Saturday, August 16, 2014

The Baring of the Soul

It's our first week back at school- just teachers, the students start on Monday- and we have been so busy that I am beginning to wonder whether a mere weekend will be enough rest before the students do don the halls. There have been meetings upon meetings upon meetings in between getting our rooms ready. And then there was the registration/fees night on Wednesday. But the most amazing part of the entire process was during the faculty meeting on Wednesday morning.

At the end of the meeting, someone stood up and bared her soul to all of us. We have these surveys that we're always being asked to complete by district (they also ask the parents to fill these out) and the person who bared her soul stood up to talk because, apparently, some people say she's not that great at communicating. She also mentioned that some people say they can't read her and are not comfortable around her. So this person decided to confide in 60+ fellow educators.

She told us the story of her life from the time she was in first grade and her mother passed away through college. There wasn't a dry eye in the house. My eyes are not dry as I type this.

Through our tears (she would never want us to pity her, and we don't--some of us related others just felt helpless and we all felt so much love for her), and I feel sure that I speak for most of us if not all, we saw such character. We saw a strength that carried her through even when she didn't realize she possessed strength. We saw courage that I doubt she realizes she possesses even now. We saw a deep beauty, an independent woman, a gracious and forgiving soul and someone who took what life gave her and used it to the best of her ability. She rose above. Successfully.

Many of us left that meeting in some serious self-reflection.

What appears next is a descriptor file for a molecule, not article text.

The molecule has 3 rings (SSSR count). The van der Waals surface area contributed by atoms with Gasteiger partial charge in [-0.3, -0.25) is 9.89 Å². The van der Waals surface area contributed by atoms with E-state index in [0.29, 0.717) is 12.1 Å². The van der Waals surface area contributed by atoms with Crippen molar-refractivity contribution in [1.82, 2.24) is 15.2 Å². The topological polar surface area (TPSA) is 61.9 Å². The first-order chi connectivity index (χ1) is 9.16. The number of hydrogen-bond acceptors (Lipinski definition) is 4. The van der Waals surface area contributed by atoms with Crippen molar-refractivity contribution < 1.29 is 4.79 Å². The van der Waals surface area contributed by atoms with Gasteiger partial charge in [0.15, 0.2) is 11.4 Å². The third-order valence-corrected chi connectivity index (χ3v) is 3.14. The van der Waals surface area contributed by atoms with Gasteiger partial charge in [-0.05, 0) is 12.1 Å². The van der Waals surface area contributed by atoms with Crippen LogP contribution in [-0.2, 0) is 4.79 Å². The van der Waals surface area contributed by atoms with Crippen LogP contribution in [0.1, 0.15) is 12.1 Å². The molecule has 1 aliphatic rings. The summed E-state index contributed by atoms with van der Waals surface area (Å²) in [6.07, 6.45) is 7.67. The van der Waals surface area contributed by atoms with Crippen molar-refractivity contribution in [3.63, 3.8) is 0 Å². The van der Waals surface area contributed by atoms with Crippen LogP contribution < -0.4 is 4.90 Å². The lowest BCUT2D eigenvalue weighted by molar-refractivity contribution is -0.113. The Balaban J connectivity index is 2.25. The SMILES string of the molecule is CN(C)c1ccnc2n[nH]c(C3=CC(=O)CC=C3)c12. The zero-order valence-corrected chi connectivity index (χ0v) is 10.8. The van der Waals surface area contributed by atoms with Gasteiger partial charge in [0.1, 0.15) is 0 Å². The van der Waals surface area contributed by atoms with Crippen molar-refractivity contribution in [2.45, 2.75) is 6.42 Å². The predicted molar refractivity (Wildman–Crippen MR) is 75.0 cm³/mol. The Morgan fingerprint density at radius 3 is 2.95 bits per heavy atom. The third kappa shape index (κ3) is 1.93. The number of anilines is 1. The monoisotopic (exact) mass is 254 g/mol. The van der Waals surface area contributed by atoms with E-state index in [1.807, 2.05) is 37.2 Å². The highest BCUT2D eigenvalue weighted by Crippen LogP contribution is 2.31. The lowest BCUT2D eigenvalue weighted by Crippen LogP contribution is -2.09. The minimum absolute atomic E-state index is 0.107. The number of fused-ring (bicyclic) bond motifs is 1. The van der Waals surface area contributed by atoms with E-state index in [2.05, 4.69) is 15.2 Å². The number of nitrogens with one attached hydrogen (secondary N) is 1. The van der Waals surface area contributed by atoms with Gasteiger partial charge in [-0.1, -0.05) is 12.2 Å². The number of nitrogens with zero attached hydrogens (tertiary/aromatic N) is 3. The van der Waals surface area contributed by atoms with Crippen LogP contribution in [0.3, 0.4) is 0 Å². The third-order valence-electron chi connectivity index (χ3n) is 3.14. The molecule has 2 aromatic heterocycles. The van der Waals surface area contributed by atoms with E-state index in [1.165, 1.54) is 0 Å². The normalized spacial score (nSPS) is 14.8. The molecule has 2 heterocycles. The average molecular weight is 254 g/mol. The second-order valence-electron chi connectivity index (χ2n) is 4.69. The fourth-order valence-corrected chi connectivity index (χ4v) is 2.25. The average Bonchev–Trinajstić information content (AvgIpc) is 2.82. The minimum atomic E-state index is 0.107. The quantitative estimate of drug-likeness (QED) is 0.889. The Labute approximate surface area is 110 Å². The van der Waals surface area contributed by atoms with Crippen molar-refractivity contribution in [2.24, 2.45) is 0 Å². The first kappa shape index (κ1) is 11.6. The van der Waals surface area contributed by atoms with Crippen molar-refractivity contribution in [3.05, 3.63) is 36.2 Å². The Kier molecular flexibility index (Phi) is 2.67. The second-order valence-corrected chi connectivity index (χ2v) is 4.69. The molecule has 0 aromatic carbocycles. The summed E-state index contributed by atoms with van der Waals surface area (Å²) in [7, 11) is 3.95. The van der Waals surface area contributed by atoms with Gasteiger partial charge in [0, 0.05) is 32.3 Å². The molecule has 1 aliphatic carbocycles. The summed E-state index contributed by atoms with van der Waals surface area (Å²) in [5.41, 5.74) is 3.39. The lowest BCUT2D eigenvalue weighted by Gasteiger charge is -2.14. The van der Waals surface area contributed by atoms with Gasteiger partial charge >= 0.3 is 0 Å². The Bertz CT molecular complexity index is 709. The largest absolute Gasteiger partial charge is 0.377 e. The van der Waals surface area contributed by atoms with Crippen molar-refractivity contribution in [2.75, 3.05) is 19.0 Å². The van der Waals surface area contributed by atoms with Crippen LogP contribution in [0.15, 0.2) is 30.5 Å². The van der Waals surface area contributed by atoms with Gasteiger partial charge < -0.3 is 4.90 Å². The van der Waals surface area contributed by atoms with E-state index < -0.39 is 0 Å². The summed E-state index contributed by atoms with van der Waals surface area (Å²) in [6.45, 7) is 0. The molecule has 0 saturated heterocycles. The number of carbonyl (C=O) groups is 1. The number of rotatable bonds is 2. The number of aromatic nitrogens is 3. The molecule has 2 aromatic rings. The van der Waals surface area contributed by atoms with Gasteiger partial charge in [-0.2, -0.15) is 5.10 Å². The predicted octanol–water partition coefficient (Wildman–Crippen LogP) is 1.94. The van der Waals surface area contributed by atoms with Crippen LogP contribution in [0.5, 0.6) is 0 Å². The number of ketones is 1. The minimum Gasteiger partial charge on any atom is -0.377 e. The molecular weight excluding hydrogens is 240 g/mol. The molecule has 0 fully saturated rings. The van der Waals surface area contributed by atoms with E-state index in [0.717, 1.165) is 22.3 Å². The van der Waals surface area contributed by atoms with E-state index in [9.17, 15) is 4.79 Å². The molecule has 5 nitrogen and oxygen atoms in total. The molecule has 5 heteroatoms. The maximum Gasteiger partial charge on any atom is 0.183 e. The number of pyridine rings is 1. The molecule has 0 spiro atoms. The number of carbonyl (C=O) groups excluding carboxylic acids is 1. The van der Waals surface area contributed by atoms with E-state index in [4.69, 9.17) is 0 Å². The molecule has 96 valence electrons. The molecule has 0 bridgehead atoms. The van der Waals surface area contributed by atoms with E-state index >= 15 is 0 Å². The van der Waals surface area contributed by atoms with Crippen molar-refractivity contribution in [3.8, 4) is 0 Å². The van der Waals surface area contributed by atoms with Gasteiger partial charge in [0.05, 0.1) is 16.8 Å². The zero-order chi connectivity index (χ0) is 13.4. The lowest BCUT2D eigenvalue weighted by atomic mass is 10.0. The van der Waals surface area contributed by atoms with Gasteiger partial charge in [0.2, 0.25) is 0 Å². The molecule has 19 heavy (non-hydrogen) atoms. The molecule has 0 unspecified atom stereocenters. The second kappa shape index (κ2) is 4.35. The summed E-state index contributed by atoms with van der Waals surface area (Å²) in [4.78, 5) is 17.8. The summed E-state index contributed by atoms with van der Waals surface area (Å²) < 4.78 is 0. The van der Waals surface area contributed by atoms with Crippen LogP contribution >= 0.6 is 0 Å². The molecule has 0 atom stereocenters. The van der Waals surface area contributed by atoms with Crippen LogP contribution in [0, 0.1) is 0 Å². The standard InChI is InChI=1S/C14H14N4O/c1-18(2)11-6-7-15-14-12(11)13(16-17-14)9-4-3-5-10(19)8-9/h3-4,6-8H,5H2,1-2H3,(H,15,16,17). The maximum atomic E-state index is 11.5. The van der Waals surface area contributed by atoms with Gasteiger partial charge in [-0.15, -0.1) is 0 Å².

What was her point besides explaining why some people might think she's standoffish? It was this:

That, often, we have experiences with difficult children but, if we realize that the majority of them are trying to discover how to deal with what life has given them, we can make a huge, positive difference in that child's life. And that is what we should strive for every single day.

Through it all, she puts our students first and foremost. Never dwelling on her own insecurities or trust issues. I am in admiration of this woman.

What's your experience with the baring of the soul?


  1. I have a wall carefully tended. I bare nothing.

    I am glad she felt safe enough in that room to share.

  2. Gail- I don't either. But it certainly did make a HUGE difference. I do not possess that type of courage.

  3. She trusts you all and I'm glad to see that you realize that. What she did took courage and she is worthy of your applause.

    I have bared my soul more here, on Blogger, than anywhere else, but my husband and my closest friends know my deepest secrets. Our experiences make us who we are. Keeping the wall up doesn't really help. Good post. Wishing you a class of kids who will absorb all that you give them this year! Bless you and teachers every where!

  4. I keep the baring of my soul to about 1 or 2 friends, give or take 1 or 2. I've never thought that the world needed to know my problems or my life story. Someone once said, 'If they're not part of the problem or part of the solution, don't involve them.' I thought that was good advice. On the other hand, I do think it was nice for that teacher that she felt comfortable enough with all of you to 'bare her soul,' because she obviously needed to.

  5. It takes a very strong person to bare their sole. OR someone at the lowest of lows. I, sadly, have built a brick wall.

  6. Teri- I keep my deepest limited to one friend. We've known each other since college and he is the only person in the world that I trust completely with everything and anything. And I'm so grateful for this friendship!

    Judy- It was one of our fearless leaders who did the sharing. It was amazing. And I totally get why she felt the need. It was an eye opener for sure. But, for myself, I bare my soul to only one person. I do not possess that kind of courage.

    Peanut Butter- It certainly does. I have that brick wall too. Although I do let one person in. But that's it.

  7. That was so brave of her and her heart is definitely there for the children......

  8. Debby- It was and you're also right about her heart. And we didn't realize it. I mean, we knew she was all about the kids but not to this degree of understanding. You know?


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